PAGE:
# [R-sig-Geo] creating cluster with between-points arbitrary distances

Dan Putler dan.putler at sauder.ubc.ca
Thu Dec 10 08:23:04 CET 2009

```Hi Alexandre,

Greetings from yesterday evening.

I think I know what you want, and I've been working on the same problem
in a very different substantive context. To make sure I understand the
question, you are basically stating that if the gap between "nearest"
birds of the same species exceeds 1000 meters, then the two birds cannot
be considered to be in the same cluster. Returning to your example of
birds along a straight line, assume the birds run from A to B to C, and
A and B are 700 meters apart, while B and C are 1001 meters apart, then
it is the case that A and B are in a cluster, but C is not a member of
that cluster.

Assuming what I said is correct, one thing you can do is create a
relative neighbor graph of your points, and then drop any edges from the
graph that exceed 1000 meters. This will create a set up unconnected
sub-graphs, and the points within each sub-graph constitutes a cluster.
I've written a function (using the spdens package) that removes the long
edges from the relative neighbor graph, there by creating the set of
clusters. I've pasted my function below (at some point I will create an
R package that includes this function, but it is likely a couple of
months away).

The function follows:

# dropLongLinks takes an nb (neighbor list) object, the original
coordinates,
# and a maximum distance, then removes links from the nb object for
# exceed the maximum distance.

# Programer: Dan Putler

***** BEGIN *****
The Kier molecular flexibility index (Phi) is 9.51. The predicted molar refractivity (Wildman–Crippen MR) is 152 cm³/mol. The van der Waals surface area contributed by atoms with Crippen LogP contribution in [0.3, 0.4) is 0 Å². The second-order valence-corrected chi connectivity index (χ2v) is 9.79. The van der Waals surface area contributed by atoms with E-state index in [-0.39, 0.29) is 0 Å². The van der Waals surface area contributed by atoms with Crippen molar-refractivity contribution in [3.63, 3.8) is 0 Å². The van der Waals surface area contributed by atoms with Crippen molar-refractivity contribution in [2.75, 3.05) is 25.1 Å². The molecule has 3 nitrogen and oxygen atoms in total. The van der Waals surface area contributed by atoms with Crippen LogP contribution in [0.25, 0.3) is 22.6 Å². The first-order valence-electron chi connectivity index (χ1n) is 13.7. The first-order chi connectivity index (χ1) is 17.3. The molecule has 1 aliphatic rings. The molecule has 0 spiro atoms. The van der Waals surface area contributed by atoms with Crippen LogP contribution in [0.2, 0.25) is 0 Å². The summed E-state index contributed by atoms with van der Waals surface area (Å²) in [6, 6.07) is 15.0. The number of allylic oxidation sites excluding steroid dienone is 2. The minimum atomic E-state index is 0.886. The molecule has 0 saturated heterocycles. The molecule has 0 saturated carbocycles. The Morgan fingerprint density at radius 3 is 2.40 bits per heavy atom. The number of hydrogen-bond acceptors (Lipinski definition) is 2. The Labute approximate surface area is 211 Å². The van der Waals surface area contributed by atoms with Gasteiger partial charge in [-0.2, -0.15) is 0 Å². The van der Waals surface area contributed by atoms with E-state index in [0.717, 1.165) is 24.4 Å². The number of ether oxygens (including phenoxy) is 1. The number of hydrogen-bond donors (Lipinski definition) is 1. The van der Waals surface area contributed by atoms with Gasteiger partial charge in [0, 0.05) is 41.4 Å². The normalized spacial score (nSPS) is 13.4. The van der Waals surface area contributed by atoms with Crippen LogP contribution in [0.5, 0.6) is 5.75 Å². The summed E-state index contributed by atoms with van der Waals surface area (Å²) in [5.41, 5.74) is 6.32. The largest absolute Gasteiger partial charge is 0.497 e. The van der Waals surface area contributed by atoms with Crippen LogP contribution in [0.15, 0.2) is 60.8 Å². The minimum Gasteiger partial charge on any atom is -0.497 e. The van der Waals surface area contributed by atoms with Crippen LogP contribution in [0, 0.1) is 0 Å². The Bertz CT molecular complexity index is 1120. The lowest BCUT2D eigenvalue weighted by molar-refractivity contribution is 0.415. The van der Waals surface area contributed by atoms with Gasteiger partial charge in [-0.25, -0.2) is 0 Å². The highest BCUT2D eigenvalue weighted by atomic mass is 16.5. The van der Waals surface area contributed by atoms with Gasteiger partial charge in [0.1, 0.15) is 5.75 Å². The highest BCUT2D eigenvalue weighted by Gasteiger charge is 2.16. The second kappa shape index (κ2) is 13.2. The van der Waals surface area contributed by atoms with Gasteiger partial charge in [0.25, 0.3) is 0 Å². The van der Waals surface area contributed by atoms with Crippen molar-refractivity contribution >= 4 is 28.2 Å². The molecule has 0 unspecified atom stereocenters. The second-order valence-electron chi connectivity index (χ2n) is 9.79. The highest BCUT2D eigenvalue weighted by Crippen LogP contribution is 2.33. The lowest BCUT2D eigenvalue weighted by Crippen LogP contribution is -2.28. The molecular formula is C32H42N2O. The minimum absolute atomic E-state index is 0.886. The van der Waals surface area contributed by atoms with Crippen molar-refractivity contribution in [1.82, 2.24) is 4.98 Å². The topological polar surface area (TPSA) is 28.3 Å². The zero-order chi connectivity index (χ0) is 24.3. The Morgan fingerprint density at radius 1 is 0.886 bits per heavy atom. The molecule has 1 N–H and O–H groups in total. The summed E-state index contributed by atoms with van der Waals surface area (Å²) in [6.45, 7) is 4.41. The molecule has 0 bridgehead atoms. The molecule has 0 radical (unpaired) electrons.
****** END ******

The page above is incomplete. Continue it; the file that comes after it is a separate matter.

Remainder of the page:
# Created: 08Feb09
# Modified: 08Feb09

dropLongLinks <- function(nb, coords, max.dist) {
require(spdep)
if(!is.matrix(coords)) coords <- as.matrix(coords)
dists <- nbdists(nb, coords)
nb.new <-
lapply(1:length(nb), function(i) nb[[i]] <- nb[[i]][dists[[i]] <=
max.dist])
class(nb.new) <- "nb"
return(nb.new)
}

On Thu, 2009-12-10 at 07:50 +0100, Alexandre VILLERS wrote:
> Good morning (and sorry for the cross posting on the R sig ecology),
>
> I'm still working on the spatial distribution of an aggregated bird species. I would like to test different between birds distances to create clusters and thus identify groups of birds (leks). It would be "visually" quite easy to do it but I would like to repeat this clustering objectively for many years in order to characterize some biological processes. So I would like for example to group all the birds who share neighbours in less than 1000 meters in the same cluster. Thus, 3 birds lying on a straight line 700 meters from each other would belong to the same cluster (hope this is clear).
>
> I can get groups of points whose distances are below a certain threshold with dnearneigh() from package "spdep" but this would still require to write an iterative function to group points.
> Is there an existing function that can do the whole trick? I know many packages are available for clustering with R but I haven't found one that I can parametrize in a such way yet.
>
> Any link will be appreciated.
> Thanks
>
>
> Alex
>
> P.S.: to get this visually
>
> x<-c(0,700,1400, 3000)
> y<-c(0,0,0,0)
> plot(y~x, col=c("red","red", "red", "black"), pch=c(16,16,16,16)) # red points belong to the same cluster while the black doesn't
>
>
--
Dan Putler